In short, I believe it is prudent to interpret Acts 2:38-39 in the light of Luke’s explicit testimony concerning the promise of the Spirit recorded in 24:49; Acts 1:4; and 2:17-18 - all of which describe the pneumatic gift as a prophetic enabling for the missionary task. This reading also fits nicely with Luke’s usage elsewhere, especially his otherwise problematic description of baptised believers who have not received the Holy Spirit (Acts 8:4-17; cf. 18:24-19:7). Additionally, calls for us to interpret the promise of the Spirit against the backdrop of a plethora of Old Testament texts, none of which are mentioned by Luke or linked in the suggested manner with the Joel text by contemporary Jewish thinkers, must be rejected. Again, wisdom dictates that we understand the promise of the Spirit against the backdrop of the text which Luke does cite, Joel 2:28-32, and contemporary Jewish expectations.
I have argued that Luke interprets the sifting and separating activity of the Spirit of which John prophesied (Luke 3:16-17) to be accomplished in the Spirit-empowered mission of the church. Thus, for Luke, John’s prophecy is initially fulfilled in the Pentecostal bestowal of the Spirit. At Pentecost, the disciples are baptised in the Holy Spirit and thereby enabled to bear bold witness for Jesus (Acts 1:8). In a broader sense, through the disciples’ Spirit-inspired preaching, the entire nation is baptised in the Holy Spirit; for, through the preaching of Jesus the people are sifted like the wind sifts the chaff from the grain (cf. Luke 2:34).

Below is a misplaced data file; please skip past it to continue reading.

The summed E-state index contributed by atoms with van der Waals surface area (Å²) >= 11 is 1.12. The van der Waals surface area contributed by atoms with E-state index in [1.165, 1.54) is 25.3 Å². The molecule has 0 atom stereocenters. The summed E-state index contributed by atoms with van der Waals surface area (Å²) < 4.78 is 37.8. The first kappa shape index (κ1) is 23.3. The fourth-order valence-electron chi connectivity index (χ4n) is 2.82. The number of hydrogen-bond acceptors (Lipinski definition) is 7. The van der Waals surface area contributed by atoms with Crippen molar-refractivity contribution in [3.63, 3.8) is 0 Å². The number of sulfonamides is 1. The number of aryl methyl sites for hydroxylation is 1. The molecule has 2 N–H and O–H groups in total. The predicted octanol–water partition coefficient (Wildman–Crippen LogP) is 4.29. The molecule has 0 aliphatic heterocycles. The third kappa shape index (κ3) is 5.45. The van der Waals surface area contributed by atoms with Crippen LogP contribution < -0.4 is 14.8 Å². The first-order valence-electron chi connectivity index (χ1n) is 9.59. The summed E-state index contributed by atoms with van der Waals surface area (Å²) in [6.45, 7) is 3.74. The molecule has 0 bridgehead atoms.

I have also asserted that the Spirit came upon Jesus at the Jordan in order to equip him for his messianic task (Luke 3:22; 4:18-19). This is the unambiguous message of Jesus’ dramatic sermon at Nazareth. The striking parallels between Jesus’ pneumatic anointing at the Jordan and that of the disciples at Pentecost suggest that Luke interpreted the latter event in light of the former: Pentecost was for the disciples what the Jordan was for Jesus. The logical corollary is that at Pentecost the Spirit came upon the disciples in order to enable them to fulfil their divinely appointed task.